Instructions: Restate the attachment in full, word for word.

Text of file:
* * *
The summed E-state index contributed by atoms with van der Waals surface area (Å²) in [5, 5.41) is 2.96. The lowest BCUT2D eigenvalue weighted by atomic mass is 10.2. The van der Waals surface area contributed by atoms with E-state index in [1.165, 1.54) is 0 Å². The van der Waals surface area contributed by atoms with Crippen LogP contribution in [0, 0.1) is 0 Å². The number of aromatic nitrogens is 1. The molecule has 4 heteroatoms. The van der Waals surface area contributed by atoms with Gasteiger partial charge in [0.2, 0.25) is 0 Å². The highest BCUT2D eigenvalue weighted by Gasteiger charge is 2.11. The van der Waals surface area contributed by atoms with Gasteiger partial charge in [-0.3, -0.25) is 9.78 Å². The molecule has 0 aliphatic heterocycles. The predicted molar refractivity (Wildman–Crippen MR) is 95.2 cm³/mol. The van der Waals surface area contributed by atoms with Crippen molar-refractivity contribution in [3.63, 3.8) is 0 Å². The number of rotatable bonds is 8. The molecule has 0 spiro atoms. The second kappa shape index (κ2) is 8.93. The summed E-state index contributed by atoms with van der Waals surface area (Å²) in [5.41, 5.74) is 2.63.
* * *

The summed E-state index contributed by atoms with van der Waals surface area (Å²) in [5, 5.41) is 2.96. The lowest BCUT2D eigenvalue weighted by atomic mass is 10.2. The van der Waals surface area contributed by atoms with E-state index in [1.165, 1.54) is 0 Å². The van der Waals surface area contributed by atoms with Crippen LogP contribution in [0, 0.1) is 0 Å². The number of aromatic nitrogens is 1. The molecule has 4 heteroatoms. The van der Waals surface area contributed by atoms with Gasteiger partial charge in [0.2, 0.25) is 0 Å². The highest BCUT2D eigenvalue weighted by Gasteiger charge is 2.11. The van der Waals surface area contributed by atoms with Gasteiger partial charge in [-0.3, -0.25) is 9.78 Å². The molecule has 0 aliphatic heterocycles. The predicted molar refractivity (Wildman–Crippen MR) is 95.2 cm³/mol. The van der Waals surface area contributed by atoms with Crippen molar-refractivity contribution in [3.63, 3.8) is 0 Å². The number of rotatable bonds is 8. The molecule has 0 spiro atoms. The second kappa shape index (κ2) is 8.93. The summed E-state index contributed by atoms with van der Waals surface area (Å²) in [5.41, 5.74) is 2.63.